Monday, February 14, 2011

'The Japanese Empire' (Part One)

Four days after the departure of the U.S.S. Powhatan from Honolulu with the Japanese Embassy for San Francisco the Pacific Commercial Advertiser published the following description of the Japanese Empire. Referring to it as, “one of the most interesting accounts of Japan that we have ever read,” the text was from a lecture by S. Wells Williams delivered to the Royal Asiatic Society in Shanghai. The lecture was delivered on October 26, 1858, and subsequently published in the Society’s Journal. Here is a link to Williams' other publications available online.

The editors of the Pacific Commercial Advertiser excerpted sections of this lecture for Honolulu’s readers. I have transcribed the entire column. I will post in four sections. For the sake of historical authenticity original spellings featured have been retained.

The Japanese Empire

Source: Pacific Commercial Advertiser. Honolulu: March 22, 1860, Page 1, Col. 1., and Page 4.

During the stay of the Powhatan in our harbor, we were favored with the perusal of a number from the Journal of the Royal Asiatic Society, in which is contained one of the most interesting accounts of Japan that we have ever read. It was a lecture delivered in Shanghai, October 26, 1858, before that Society, by Mr. S. Wells Williams. We transfer to our columns a part of this lecture:

The Empire of Japan, as it comes to us, is of Chinese origin, and in its meaning is identical with Nippon, the native name of the largest island in the group; the word means “Sun’s Origin,” or the Dayspring; the people themselves, however, do not recognize the word “Japan.” The other two islands Kisiu, i.e., the Nine Departments, and Sikok, or the Four Kingdoms, lie south of it. The area of all that the Japanese claim is estimated by Siebold at 185,235 square miles, of which the three principal islands measure 115,801 square miles.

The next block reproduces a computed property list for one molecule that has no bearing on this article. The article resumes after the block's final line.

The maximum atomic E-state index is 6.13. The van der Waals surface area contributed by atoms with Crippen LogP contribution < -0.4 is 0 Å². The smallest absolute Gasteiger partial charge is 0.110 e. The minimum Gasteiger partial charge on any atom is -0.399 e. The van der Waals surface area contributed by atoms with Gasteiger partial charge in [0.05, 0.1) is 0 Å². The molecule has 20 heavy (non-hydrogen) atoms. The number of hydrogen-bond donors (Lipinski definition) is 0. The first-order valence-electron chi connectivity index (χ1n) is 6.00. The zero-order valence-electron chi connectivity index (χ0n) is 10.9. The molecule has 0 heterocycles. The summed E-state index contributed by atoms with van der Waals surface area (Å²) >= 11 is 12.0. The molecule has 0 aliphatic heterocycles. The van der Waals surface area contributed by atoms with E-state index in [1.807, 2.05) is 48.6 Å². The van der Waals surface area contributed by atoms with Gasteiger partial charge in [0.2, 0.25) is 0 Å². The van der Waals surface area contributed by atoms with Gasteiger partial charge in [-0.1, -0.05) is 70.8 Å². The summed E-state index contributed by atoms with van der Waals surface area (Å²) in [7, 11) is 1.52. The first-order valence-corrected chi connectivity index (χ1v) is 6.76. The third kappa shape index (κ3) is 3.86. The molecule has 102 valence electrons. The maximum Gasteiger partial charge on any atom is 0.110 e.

It will enable us to form a better idea of the Japanese empire if we compare it with some other countries in the world. Its position, as you are aware, is in that line of islands which outlies this great continent on its eastern shore, stretching from Kamtshatka along through the islands of Karafto, Yeso, Nippon, Kiusiu, Formosa, Luzon, and thence, down to New Holland. The Japanese empire includes all between Formosa and Karafto; and by a recent arrangement with the Chinese or Russians, its border passes so as to include the southern third of this last-named island. There are four large islands in the kingdom, viz., Nippon, Kiusiu, Sikok and Yeso, and, as the Japanese reckon, over three thousand small ones and islets. The three first named are inhabited entirely by the Japanese, but the Anios still occupy a large part of Yeso.